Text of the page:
In this paper we reflect on two related questions. First, how have we arrived at a position where null hypothesis significance testing is the dominant criterion employed by quantitative researchers when deciding on whether or not a result is 'significant'? Second, how might we change the practice of quantitative management research by promoting a greater plurality of methods, and in doing so better enable scholars to put phenomena before design? We conclude by arguing that quantitative management researchers need to focus on the epistemological issues surrounding the role of scholarly reasoning in justifying knowledge claims. By embracing a plurality of approaches to reasoning quantitative researchers will be better able to escape the straitjacket of null hypothesis significance testing and, in doing so, reorder their priorities by putting phenomena before design.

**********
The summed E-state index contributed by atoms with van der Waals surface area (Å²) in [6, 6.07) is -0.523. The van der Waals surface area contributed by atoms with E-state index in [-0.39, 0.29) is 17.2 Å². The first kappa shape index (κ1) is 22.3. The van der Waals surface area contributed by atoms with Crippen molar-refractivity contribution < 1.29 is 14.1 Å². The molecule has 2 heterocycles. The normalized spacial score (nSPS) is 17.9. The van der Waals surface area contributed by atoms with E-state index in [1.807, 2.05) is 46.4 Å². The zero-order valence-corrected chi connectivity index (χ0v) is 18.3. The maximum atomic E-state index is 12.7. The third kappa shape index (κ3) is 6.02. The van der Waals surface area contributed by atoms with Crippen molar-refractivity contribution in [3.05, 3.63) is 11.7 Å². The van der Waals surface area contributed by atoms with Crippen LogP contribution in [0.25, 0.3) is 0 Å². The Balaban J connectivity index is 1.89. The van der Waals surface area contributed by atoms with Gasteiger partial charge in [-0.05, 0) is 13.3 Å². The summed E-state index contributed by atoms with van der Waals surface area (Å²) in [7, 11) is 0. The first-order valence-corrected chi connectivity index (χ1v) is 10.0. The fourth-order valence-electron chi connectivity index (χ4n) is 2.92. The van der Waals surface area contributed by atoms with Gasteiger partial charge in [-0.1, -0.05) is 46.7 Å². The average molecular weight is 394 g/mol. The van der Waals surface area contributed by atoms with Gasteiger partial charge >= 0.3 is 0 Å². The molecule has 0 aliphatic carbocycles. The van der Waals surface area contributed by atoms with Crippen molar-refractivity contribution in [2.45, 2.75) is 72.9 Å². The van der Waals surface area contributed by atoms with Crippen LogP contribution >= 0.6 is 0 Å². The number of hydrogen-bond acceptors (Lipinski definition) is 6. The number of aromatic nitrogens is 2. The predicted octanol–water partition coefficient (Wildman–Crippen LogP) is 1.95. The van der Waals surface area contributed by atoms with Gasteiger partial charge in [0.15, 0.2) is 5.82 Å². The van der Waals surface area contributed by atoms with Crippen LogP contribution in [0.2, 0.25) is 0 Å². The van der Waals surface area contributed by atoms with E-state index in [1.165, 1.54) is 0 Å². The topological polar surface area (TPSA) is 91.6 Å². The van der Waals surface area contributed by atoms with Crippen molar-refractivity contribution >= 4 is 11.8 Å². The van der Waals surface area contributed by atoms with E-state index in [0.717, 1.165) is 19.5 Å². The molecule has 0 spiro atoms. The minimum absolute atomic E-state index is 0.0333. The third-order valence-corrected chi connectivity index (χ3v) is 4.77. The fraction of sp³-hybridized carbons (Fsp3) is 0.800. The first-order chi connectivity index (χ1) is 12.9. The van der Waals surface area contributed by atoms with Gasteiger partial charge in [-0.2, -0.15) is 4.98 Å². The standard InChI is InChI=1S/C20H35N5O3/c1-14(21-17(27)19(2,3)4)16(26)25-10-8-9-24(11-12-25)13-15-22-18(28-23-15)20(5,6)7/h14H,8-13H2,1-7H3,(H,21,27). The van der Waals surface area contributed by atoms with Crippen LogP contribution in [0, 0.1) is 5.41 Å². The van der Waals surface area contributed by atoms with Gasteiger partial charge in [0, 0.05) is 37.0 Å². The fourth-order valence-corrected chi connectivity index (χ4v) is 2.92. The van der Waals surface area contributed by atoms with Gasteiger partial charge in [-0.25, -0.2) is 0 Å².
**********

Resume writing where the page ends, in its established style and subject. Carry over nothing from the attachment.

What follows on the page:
ASJC Scopus subject areas
- Business, Management and Accounting(all)
- Strategy and Management
- Management of Technology and Innovation